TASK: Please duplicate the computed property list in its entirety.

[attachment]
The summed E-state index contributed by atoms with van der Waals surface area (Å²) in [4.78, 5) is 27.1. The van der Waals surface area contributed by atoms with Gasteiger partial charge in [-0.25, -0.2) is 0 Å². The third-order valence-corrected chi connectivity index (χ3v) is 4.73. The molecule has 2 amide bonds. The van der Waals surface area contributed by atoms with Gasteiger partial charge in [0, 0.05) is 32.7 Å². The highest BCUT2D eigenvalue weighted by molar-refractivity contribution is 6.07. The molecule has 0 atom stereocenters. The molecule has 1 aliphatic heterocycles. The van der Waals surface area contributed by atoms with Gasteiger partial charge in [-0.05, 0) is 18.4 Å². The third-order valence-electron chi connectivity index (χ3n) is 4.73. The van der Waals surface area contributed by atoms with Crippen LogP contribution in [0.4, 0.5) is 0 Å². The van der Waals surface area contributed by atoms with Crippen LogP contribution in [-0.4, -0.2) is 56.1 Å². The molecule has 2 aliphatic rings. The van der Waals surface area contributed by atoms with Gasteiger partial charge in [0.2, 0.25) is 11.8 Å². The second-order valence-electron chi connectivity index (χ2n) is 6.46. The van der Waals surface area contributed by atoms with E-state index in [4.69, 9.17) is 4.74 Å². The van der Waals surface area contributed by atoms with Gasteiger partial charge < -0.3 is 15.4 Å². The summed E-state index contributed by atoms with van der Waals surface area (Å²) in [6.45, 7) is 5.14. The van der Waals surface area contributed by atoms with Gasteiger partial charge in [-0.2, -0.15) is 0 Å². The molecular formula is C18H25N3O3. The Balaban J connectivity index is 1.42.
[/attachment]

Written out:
The summed E-state index contributed by atoms with van der Waals surface area (Å²) in [4.78, 5) is 27.1. The van der Waals surface area contributed by atoms with Gasteiger partial charge in [-0.25, -0.2) is 0 Å². The third-order valence-corrected chi connectivity index (χ3v) is 4.73. The molecule has 2 amide bonds. The van der Waals surface area contributed by atoms with Gasteiger partial charge in [0, 0.05) is 32.7 Å². The highest BCUT2D eigenvalue weighted by molar-refractivity contribution is 6.07. The molecule has 0 atom stereocenters. The molecule has 1 aliphatic heterocycles. The van der Waals surface area contributed by atoms with Gasteiger partial charge in [-0.05, 0) is 18.4 Å². The third-order valence-electron chi connectivity index (χ3n) is 4.73. The van der Waals surface area contributed by atoms with Crippen LogP contribution in [0.4, 0.5) is 0 Å². The van der Waals surface area contributed by atoms with Crippen LogP contribution in [-0.4, -0.2) is 56.1 Å². The molecule has 2 aliphatic rings. The van der Waals surface area contributed by atoms with Gasteiger partial charge in [0.2, 0.25) is 11.8 Å². The second-order valence-electron chi connectivity index (χ2n) is 6.46. The van der Waals surface area contributed by atoms with E-state index in [4.69, 9.17) is 4.74 Å². The van der Waals surface area contributed by atoms with Gasteiger partial charge < -0.3 is 15.4 Å². The summed E-state index contributed by atoms with van der Waals surface area (Å²) in [6.45, 7) is 5.14. The van der Waals surface area contributed by atoms with Gasteiger partial charge in [-0.2, -0.15) is 0 Å². The molecular formula is C18H25N3O3. The Balaban J connectivity index is 1.42.